The best part of Brussels was visiting the Cantillon brewery. At Halve Maan, the tour explained the old brewing system which they do not use anymore. At Cantillon, they pointed out how they never stopped brewing their lambic on the ancient model.
At Cantillon they can only brew from October through March when the nights are cold, because they cool their beer and invite wild yeast infection in uncovered giant cooper vats. They put this wort in barrels for years to age and ferment. The barrels are not sealed so the lambic comes out completely flat. The barrel stage is where the beer really comes into it’s own, but is also the most open to bugs, but they can’t use any pesticides in the brewery because they might harm the good bacteria in the lambic, so the brewers let nature take care of it. The whole brewery is covered in cobwebs and spiders, natural bug killers. When the lambic is bottled they add more sugar to restart fermentation and give the beer it’s sparkle, which is technically called gueuze. After touring their brewery, barrel room, bottling room and cellar, we got to taste some unique, authentic wild beers.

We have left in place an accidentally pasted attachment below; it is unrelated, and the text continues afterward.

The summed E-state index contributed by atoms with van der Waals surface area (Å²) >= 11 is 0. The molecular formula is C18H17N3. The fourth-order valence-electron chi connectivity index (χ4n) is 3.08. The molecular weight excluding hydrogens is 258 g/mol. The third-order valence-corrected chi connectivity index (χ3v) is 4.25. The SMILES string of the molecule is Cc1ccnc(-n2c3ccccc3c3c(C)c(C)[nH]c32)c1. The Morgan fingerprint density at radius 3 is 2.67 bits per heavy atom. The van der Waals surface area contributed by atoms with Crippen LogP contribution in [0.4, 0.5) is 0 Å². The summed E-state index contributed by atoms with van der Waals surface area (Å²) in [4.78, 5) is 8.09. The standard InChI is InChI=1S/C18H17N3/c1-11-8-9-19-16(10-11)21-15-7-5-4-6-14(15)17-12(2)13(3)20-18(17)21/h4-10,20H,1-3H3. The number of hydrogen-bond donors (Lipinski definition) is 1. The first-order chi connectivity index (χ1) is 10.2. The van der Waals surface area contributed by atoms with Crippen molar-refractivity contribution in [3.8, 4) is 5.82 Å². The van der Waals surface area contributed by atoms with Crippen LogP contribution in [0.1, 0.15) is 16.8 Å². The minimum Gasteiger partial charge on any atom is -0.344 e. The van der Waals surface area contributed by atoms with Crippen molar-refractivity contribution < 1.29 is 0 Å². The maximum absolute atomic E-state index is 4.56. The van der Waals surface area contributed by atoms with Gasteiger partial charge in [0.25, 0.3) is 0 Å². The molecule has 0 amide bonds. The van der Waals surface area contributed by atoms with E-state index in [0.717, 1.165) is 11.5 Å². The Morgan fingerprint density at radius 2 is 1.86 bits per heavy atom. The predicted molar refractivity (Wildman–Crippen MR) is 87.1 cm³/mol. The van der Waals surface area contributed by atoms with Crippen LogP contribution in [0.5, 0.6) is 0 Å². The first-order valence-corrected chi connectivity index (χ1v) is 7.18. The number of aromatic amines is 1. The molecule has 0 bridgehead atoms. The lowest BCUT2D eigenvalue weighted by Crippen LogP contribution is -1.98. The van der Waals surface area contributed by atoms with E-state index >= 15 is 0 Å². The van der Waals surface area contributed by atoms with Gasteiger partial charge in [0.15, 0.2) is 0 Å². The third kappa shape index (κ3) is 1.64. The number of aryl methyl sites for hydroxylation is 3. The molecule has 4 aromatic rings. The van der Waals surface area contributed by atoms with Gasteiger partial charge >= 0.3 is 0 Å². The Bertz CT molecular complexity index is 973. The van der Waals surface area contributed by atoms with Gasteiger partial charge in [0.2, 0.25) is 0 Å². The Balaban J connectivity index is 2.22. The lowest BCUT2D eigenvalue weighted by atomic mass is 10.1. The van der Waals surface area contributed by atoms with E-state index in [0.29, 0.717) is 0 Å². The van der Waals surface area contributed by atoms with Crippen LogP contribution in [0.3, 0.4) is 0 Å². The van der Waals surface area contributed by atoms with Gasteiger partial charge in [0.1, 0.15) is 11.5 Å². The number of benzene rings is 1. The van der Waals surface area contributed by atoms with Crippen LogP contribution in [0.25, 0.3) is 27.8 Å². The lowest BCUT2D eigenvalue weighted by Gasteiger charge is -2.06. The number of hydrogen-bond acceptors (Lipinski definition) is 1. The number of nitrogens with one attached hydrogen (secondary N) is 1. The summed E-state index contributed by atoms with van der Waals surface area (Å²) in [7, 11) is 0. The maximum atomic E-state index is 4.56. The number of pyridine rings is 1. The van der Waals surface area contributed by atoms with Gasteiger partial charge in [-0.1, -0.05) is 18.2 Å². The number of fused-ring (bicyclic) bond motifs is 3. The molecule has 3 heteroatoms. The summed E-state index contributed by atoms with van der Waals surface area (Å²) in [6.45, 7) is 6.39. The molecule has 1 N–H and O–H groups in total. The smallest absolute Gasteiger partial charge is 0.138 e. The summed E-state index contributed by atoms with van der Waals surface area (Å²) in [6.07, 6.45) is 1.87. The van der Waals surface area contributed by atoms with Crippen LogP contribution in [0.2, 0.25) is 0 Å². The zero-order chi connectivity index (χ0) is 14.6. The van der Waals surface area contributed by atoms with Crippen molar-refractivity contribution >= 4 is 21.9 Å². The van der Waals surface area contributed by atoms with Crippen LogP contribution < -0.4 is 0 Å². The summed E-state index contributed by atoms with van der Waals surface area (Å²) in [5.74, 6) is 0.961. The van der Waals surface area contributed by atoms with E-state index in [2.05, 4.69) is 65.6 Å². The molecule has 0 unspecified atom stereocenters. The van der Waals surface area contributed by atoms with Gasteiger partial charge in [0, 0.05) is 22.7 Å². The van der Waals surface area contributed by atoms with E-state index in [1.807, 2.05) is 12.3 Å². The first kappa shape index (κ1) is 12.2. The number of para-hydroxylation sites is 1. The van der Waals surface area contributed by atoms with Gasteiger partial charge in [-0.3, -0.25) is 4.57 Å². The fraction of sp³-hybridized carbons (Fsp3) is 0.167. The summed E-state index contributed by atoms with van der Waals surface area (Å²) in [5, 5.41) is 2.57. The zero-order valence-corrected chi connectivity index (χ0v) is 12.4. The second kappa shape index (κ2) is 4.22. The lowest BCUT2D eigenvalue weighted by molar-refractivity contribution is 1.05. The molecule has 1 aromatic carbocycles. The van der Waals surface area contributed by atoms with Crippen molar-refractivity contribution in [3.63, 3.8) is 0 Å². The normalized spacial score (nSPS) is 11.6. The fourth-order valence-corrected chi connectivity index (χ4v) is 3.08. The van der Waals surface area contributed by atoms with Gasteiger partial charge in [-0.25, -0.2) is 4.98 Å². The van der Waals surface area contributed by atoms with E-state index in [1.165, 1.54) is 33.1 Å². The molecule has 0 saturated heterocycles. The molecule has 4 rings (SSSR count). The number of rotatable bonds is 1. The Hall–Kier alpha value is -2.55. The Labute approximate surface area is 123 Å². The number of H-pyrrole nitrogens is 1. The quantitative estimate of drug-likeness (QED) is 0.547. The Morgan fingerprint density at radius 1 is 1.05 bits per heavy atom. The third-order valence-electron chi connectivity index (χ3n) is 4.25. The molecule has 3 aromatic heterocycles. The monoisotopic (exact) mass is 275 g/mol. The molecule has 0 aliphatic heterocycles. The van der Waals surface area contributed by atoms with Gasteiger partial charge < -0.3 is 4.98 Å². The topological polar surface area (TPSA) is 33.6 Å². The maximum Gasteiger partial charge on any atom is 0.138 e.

The gueuze was super interesting, there is no added fruit, so the flavor comes exclusively from the malt and the yeast — and the hint of aged hops. The gueuze had a light wheat notes like a hefeweizen and absolutely no sweetness or the beery taste Sarah hates and a sour, lemony aftertaste. The Rosé De Gambrinus was similar, but the added raspberries added a nice fruitiness, like you ate a handful of berries. The smell was like fresh cheerios. The lambic from the barrel tasted like the geueze but completely flat. The faro was delicious like brown sugar and caramel with a hint of bitter edge. Sarah was in heaven.
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